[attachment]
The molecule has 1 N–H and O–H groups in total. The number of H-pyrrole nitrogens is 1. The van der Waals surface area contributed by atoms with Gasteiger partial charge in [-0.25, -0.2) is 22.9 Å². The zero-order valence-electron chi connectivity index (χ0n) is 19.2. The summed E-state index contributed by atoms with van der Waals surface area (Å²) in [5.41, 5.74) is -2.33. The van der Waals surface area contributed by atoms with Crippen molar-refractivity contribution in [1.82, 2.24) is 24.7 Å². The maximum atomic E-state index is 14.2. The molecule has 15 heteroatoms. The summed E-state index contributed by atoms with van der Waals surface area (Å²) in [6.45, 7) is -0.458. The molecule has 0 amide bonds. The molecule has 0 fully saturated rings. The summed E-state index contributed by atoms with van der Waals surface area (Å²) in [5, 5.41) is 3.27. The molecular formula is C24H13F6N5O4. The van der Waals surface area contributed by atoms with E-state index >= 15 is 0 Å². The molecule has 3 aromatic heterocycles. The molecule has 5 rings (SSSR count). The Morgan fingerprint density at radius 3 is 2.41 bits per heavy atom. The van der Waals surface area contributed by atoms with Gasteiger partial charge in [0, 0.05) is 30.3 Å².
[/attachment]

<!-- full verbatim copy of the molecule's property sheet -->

The molecule has 1 N–H and O–H groups in total. The number of H-pyrrole nitrogens is 1. The van der Waals surface area contributed by atoms with Gasteiger partial charge in [-0.25, -0.2) is 22.9 Å². The zero-order valence-electron chi connectivity index (χ0n) is 19.2. The summed E-state index contributed by atoms with van der Waals surface area (Å²) in [5.41, 5.74) is -2.33. The van der Waals surface area contributed by atoms with Crippen molar-refractivity contribution in [1.82, 2.24) is 24.7 Å². The maximum atomic E-state index is 14.2. The molecule has 15 heteroatoms. The summed E-state index contributed by atoms with van der Waals surface area (Å²) in [6.45, 7) is -0.458. The molecule has 0 amide bonds. The molecule has 0 fully saturated rings. The summed E-state index contributed by atoms with van der Waals surface area (Å²) in [5, 5.41) is 3.27. The molecular formula is C24H13F6N5O4. The van der Waals surface area contributed by atoms with E-state index >= 15 is 0 Å². The molecule has 3 aromatic heterocycles. The molecule has 5 rings (SSSR count). The Morgan fingerprint density at radius 3 is 2.41 bits per heavy atom. The van der Waals surface area contributed by atoms with Gasteiger partial charge in [0, 0.05) is 30.3 Å².